The other day, the guy on my local radio station mentioned that The Passion of The Christ was the number one movie in America. “So congrats to Mel Gibson,” he said. “And it’ll probably hold on to the number one slot until the new Starsky & Hutch opens.”
It’s always useful to keep things in proportion. But, in fact, Starsky & Hutch opened and The Passion cleaned its clock. Last weekend, it took in $51.4 million, as against S&H’s $29.05 million. By then, The Passion’s total gross was up around $212 million. Pace my radio guy, mid-Seventies nostalgia is no threat to early first-century nostalgia. It’s true that, as the critic Stanley Crouch likes to point out, nothing is that popular. If 10 million people see a movie, you’ll make 80 million bucks, and 97 per cent of the American public won’t even have to be involved. But I think it’s reasonable to say that, strictly in Hollywood terms, Mel Gibson has a huge smash on his hands. I would expect the week-on-week fall-off rate to be slower than most movies, including The Lord of the Rings, and the DVD sales to be colossal.
In the United States, that is. Britain and Europe are another matter. Leaving aside for the moment the question of anti-Semitism, the most notable characteristic of the negative reviews is a metropolitan condescension that Mel Gibson has had the bad taste to make a religious movie about a Jesus who isn’t an Episcopalian social worker with enlightened views on women, gay marriage and so forth. Jesus, they assure us, is about “love” not “violence.” Fine. Make your own Jesus movie. But this is the one Mel wanted to make, and it seems there are many millions of Americans prepared to sit through an R-rated movie in Aramaic and Latin on Christ’s suffering.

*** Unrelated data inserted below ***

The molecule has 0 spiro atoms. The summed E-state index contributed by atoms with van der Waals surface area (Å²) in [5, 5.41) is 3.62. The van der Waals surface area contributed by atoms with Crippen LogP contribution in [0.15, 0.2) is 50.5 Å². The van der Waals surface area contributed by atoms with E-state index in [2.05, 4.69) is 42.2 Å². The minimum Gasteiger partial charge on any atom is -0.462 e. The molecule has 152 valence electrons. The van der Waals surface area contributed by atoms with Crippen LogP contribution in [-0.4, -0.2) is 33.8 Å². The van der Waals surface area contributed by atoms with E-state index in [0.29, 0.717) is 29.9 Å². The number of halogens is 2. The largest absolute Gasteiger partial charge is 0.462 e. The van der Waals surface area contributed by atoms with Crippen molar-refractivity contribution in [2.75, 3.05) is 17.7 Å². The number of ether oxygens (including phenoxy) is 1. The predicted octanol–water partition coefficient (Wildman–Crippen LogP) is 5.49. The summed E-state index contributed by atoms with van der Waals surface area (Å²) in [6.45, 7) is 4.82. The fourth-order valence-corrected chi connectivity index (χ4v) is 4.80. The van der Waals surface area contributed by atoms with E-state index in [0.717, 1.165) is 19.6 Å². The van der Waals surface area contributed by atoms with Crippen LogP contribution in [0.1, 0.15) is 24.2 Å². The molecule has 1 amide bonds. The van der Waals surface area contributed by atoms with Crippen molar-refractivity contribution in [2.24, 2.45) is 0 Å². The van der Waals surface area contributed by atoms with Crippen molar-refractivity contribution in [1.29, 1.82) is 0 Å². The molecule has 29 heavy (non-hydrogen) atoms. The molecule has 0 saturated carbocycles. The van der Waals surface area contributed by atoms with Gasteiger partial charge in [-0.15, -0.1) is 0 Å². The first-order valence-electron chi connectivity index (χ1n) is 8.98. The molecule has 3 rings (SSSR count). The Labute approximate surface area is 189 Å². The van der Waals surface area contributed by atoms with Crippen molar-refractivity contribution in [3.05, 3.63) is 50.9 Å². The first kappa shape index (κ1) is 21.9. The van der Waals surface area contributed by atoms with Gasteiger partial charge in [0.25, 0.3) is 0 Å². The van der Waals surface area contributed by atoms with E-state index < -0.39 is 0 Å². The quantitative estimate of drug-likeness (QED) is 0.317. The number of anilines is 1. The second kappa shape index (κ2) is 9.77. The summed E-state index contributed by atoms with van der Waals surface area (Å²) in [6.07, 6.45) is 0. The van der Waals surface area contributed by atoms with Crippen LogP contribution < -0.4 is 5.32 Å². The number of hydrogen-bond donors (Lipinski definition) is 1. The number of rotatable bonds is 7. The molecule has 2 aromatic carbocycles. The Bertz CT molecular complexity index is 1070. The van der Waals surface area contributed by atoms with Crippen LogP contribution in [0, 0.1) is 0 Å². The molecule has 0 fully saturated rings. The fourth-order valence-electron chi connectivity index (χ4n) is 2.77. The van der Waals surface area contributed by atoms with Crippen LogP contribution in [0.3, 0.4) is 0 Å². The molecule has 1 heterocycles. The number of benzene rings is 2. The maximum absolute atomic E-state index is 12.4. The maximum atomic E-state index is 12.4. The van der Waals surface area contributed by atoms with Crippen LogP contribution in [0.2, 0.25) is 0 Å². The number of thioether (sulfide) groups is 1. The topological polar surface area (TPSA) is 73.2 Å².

In Britain, I’ll bet, those of an Anglican sensibility will find it all a bit strong meat, and the godless masses will ignore it, and on the Continent, Mel’s fellow Catholics, having wiggled free of their church in little more than a generation, will have no desire to be reminded of what they’re missing. At the European box office, Starsky & Hutch stands a good chance of clobbering The Passion. If so, this movie will join that select group of cultural markers that separate Europe from “Bush’s America.” I say “Bush’s America” because even though, at least in his impeachment period, Bill Clinton had hordes of “spiritual advisers” and was on a permanent touring circuit of “prayer breakfasts” and had his press secretary issue press releases on which psalms he was studying during the impeachment trial and ostentatiously carried his Bible in his hand on any number of occasions – including the Easter Day service, after which he went back to the Oval Office to observe the resurrection in a more personal sense with his trusty intern – despite all that, it’s George W. Bush’s religiosity that seems to have got under Europe’s skin.
As Max Hastings wrote in the Guardian, “It is hard not to hate George Bush. His ignorance and conceit, his professed special relationship with God, invite revulsion.” Just for the record, he does not claim a “special relationship” with God, just a relationship. But to secular Europe, where fewer and fewer profess any sort of relationship with the Big Guy, even that modest claim is enough for them to lump him in the same category as his near neighbours in Texas, the incinerated cultists of Waco. Malcolm Fraser, the former Australian prime minister and like Sir Max a nominal conservative, calls the Bush administration “fundamentalist.” If one had to distil into one sentence the contempt that Britain’s great thinkers have for Tony Blair, it would be from Jeremy Paxman’s interrogation about the prime minister’s relationship with the president: “Do you pray together?” The studio audience sniggered.